Selling your house is regularly rated as one of life’s most stressful experiences. Try telling that to investors who’ve gone through the sale of a tenanted property. I for one know many a hardened real estate agent driven to their wits’ end when selling a house occupied by untidy and unhelpful tenants!
Fortunately, as I’ve said before, times are changing.
The Property Market has recently sold a number of tenanted properties and we think we’ve cracked the formula for keeping all parties to the transaction sweet – buyer, seller, tenant and (somewhat selfishly!) real estate agent.
Our Magic Formula
- Communication is absolutely critical. As soon as you know you’re going to sell, advise your tenants – verbally at first and then in writing. If you have a property manager on board, so much the better… they will break the news for you.
- Introduce your tenants to your real estate agent. I like to meet tenants in person (I usually take a small pressie to make sure we start off on the right foot… chocolate works a treat). At the meeting I explain when the marketing campaign for the property will begin, how long it will last and on which days open homes will be held. I also let tenants know that they’ll be given at least 24 hours’ notice for viewings outside of scheduled open homes.
- Set expectations early. When I meet with tenants I make sure we walk around the property together and I explain what is required in terms of presentation for open homes and viewings. While tenants will never have the same vested interest in a property’s image as its owner, it is fair to expect both house and garden to be clean and tidy.
- Offer a financial incentive, payable after settlement. Rather than offering a rent reduction during the marketing campaign, authorise your real estate agent or property manager to offer a financial incentive that’s payable after settlement. They will let your tenants know that, if they keep the property looking smart and facilitate access for open homes, you’ll rebate part of their rent once the property has sold. The trick here is to make the rebate a decent amount – say a third or half the weekly rent – or else the tenants won’t see the benefit.
- Keep a record of what’s been agreed. After I meet with tenants I prepare a brief report that summarises what we talked about, and send copies to both property owner and tenant to ensure there are no surprises down the track.
- Stay in touch. Make sure your tenants are kept in the loop throughout the campaign. For example, let them know when an offer has been received so they can plan accordingly. If the property is being marketed as tenanted, make it clear that the tenants would love to stay (assuming this is the case) and offer to introduce them to serious buyers.
While this formula does wonders for keeping tenants sweet during the sale process, if you’re looking for the maximum financial return on your investment, the best bet is to give your tenants notice well before the property goes on the market.
Why? Well, bear in mind that your tenant’s furniture is unlikely to represent the home in its best light, and they are not obliged to leave the property during open homes and viewings. It’s far better to have them long gone before the marketing campaign begins, allowing time to complete maintenance and repairs and have professional property stagers work their magic inside.
If you’re looking for more advice about selling property investments we can help – contact us on 09 965 3656.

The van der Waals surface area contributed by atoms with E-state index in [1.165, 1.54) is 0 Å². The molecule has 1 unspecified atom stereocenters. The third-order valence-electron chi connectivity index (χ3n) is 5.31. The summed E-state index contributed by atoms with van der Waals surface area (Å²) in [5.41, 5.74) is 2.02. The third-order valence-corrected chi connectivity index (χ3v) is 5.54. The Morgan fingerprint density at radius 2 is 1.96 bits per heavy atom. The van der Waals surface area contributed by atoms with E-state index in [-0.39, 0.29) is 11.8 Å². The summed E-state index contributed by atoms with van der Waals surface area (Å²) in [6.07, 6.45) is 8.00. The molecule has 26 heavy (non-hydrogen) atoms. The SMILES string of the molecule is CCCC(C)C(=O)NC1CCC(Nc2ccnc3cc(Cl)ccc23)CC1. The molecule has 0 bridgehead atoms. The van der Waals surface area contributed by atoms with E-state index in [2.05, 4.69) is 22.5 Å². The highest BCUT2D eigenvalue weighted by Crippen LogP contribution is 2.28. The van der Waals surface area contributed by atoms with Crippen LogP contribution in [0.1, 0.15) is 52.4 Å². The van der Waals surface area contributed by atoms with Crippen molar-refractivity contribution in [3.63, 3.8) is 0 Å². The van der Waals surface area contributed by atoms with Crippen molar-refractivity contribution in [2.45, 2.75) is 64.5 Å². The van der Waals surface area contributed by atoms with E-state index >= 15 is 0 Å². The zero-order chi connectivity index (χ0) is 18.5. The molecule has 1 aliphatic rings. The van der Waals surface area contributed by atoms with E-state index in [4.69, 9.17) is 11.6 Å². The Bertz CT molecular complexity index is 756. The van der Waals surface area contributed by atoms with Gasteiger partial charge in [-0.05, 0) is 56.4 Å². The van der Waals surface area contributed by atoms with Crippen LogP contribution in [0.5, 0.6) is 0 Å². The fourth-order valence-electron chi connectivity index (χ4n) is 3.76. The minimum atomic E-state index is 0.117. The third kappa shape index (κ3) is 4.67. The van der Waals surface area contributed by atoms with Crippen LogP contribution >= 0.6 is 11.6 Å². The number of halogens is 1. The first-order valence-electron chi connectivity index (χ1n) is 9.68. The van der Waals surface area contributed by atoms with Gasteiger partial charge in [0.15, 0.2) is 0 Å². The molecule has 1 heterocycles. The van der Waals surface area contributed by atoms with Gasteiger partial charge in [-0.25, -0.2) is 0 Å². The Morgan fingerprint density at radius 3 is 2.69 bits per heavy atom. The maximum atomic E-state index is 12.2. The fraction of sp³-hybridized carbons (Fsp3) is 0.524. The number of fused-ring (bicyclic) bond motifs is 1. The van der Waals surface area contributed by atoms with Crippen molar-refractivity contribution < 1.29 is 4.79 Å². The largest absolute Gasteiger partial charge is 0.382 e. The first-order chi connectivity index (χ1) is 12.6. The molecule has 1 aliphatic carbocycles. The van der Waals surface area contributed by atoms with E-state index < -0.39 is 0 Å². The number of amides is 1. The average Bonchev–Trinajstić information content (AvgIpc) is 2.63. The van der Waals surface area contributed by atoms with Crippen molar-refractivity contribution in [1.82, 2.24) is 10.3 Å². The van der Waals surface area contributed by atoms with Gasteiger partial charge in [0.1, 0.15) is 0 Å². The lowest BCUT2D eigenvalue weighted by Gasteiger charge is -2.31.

Coworking Countdown – 4 Things to Prepare Before You Move In
The coworking scene has done anything but slowed down. Coworking spaces in Auckland alone vary between your upmarket, corporate office to the trendier, chic ones. Certainly, investing in this type of commercial real estate has never been more attractive. There is a space for everyone in this landscape and for businesses looking for new workspaces there’s not only variety available, there’s options at an affordable price.
When a business has finally found an office, in one of these buildings they have not only found a workspace, they’ve also found community as well. One coworking space – Servcorp – is a good example of the way work and networking have intersected to provide business with the chance to grow. This new way of leasing premises is highly attractive to the leasee and the property owner. Here are some tips for moving into a new coworking space, so the business can prepare to maximise their working experience.
Continue reading to learn what you can do to prepare for your move to your new coworking space to ensure the move is as seamless as possible.
Coworking presents professionals with the chance to use the space to just work or to build on their professional network. Before getting comfortable in your new office, sit down and take inventory of the tasks beyond work that you would like to accomplish. When writing down your goals and objectives, keep in mind the types of activities that you would like to engage in the space.
Of the many activities, formal networking events and community social events are the types you want to pay attention to if you plan to use the space to build a social network. Not that you have to be out and about every night, but scheduling time to promote your business is one way to maximise the coworking space. Ultimately, if the purpose of coworking is to build a networking platform or to grow your business, find ways to incorporate the more social aspect of the space.
Tool Of The Trade
Another thing that professionals moving into a coworking space should prepare for is knowing what amenities the space provides. Standard spaces fit out the office with exceptional IT services and office equipment, but other amenities include programs and conferences that help teach entrepreneurs how to build their businesses. Before moving into your space, consider checking out all the perks of working in your coworking space.